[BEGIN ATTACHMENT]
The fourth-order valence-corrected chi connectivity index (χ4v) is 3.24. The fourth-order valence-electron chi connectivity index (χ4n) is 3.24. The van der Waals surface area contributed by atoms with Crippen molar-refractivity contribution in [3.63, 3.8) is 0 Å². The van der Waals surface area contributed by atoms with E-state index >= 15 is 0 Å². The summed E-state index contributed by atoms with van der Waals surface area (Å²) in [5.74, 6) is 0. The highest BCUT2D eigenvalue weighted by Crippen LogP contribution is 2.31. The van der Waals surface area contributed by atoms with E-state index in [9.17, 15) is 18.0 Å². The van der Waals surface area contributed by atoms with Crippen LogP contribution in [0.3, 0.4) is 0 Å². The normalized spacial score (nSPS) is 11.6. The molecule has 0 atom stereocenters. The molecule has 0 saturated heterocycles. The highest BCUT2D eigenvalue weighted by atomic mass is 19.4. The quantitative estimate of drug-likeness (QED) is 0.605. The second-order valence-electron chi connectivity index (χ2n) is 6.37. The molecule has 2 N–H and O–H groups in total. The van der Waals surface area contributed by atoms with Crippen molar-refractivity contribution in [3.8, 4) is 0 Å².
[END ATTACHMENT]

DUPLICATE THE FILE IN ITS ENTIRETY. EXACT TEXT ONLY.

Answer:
The fourth-order valence-corrected chi connectivity index (χ4v) is 3.24. The fourth-order valence-electron chi connectivity index (χ4n) is 3.24. The van der Waals surface area contributed by atoms with Crippen molar-refractivity contribution in [3.63, 3.8) is 0 Å². The van der Waals surface area contributed by atoms with E-state index >= 15 is 0 Å². The summed E-state index contributed by atoms with van der Waals surface area (Å²) in [5.74, 6) is 0. The highest BCUT2D eigenvalue weighted by Crippen LogP contribution is 2.31. The van der Waals surface area contributed by atoms with E-state index in [9.17, 15) is 18.0 Å². The van der Waals surface area contributed by atoms with Crippen LogP contribution in [0.3, 0.4) is 0 Å². The normalized spacial score (nSPS) is 11.6. The molecule has 0 atom stereocenters. The molecule has 0 saturated heterocycles. The highest BCUT2D eigenvalue weighted by atomic mass is 19.4. The quantitative estimate of drug-likeness (QED) is 0.605. The second-order valence-electron chi connectivity index (χ2n) is 6.37. The molecule has 2 N–H and O–H groups in total. The van der Waals surface area contributed by atoms with Crippen molar-refractivity contribution in [3.8, 4) is 0 Å².